Yes, Otolaryngologists perform surgery. After graduating from Medical school, these highly skilled Physicians complete a five-year residency program and are trained to perform surgery on the head, ears, nose, and throat. Some of the more common surgeries they perform include:
- Tonsillectomy - Removal of the Tonsils
- Septoplasty - Deviated Septum Surgical Repair
- Myringotomy - Ear Tube Placement
- Thyroidectomy - Removal of the Thyroid gland in the Neck
- Rhinoplasty - Surgical Adjustment of the Appearance of the Nose
- Laryngoscopy with Biopsy - Surgical Removal and Examination of Abnormalities of the Throat.
Otolaryngologist Pronunciation - The Correct Way to Say Otolaryngologist
In the United States, the medical specialist known as an Otolaryngologist has 7 syllables
Click on the soundcoud below to hear the correct way to pronounce Otolaryngologist inside the United States.
Another pronunciation exists inside the United States. It is widely used but less preferred. Click on the Soundcloud below:
What is an Average Otolaryngologist Salary?
The average salary of an Otolaryngologist may vary according to the study referenced, but the two largest sources report the following salaries:
According to the Medscape Physician Compensation Report 2020:
- $455,000 + 91,000 incentive bonus
For those that pursue a position in Academics, According to AAMC Careers in Medicine:
- Academic Medicine- Assistant Professor: $335,000
- Academic Medicine- Associate/Full Professor: $450,000
What is a Rhinologist and How Are They Different from an ENT Doctor?
A Rhinologist is an Allopathic medicine or Osteopathy trained Physician that has completed medical school followed by a 5 year Otolaryngology residency and a 1 year fellowship in Rhinology. A Rhinologist can be thought of as a subspecialist in the field of Otorhinolaryngology. A Rhinologist differs from an ENT Doctor in that rhinologists specifically focus on the medical and surgical treatment of the nose and sinus compartment, while an ENT also treats the ears and throat. Some common conditions that Rhinologists treat include:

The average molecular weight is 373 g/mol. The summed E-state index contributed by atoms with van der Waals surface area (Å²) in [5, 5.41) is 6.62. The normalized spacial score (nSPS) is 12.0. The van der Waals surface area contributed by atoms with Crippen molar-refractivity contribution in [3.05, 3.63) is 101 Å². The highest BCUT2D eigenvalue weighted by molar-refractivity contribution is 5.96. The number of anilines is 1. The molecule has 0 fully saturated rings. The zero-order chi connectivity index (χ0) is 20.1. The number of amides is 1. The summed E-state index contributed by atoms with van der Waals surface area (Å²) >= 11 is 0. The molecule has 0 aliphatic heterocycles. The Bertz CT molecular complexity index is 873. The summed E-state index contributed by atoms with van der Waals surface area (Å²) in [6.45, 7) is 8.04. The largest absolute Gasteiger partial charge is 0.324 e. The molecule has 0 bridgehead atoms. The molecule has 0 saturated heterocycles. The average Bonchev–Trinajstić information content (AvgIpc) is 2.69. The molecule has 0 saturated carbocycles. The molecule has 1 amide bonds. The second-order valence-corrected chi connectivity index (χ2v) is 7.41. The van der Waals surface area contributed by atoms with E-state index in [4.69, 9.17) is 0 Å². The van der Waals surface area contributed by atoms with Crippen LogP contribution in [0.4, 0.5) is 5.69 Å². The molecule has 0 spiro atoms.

- Recurrent Nasal Polyps
- Chronic Sinus Infections
- Tumors of the Nose and Sinuses
- Nasal Obstruction
What is an Average Rhinologist Salary?
The average salary of a fellowship trained rhinologist has not been definitively published. However, according to The American Academy of Otolaryngology- Head and Neck Surgery, a fellowship trained otorhinolaryngologist, rhinology or otherwise, can expect to make $50,000- $75,000 more a year than a otorhinolaryngologist that has not completed a fellowship. With extrapolation from the Medscape Physician Compensation Report 2020 sited above, this gives an estimated Rhinologist salary as between $505,000 -$530,000 (+ incentive bonus) per year.
What is an Otologist/Neurotologist and How Are They Different from an Ear Nose and Throat Doctor?
A Otologist is an Allopathic medicine or Osteopathy trained Physician that has completed medical school followed by a 5 year Otolarngology residency and a 2 year fellowship in Otology which is normally combined with Neurotology. Many times, these physicians are described as specialists in Otology/Neurotology and Skull Base Surgery. An Otologist can be thought of as a subspecialist in the field of Otorhinolaryngology. An Otologist differs from an ENT Doctor in that they are devoted specifically to the medical and surgical treatment of the ear and conditions affecting anatomical structures near the ear, such as hearing loss. Some common conditions treated include: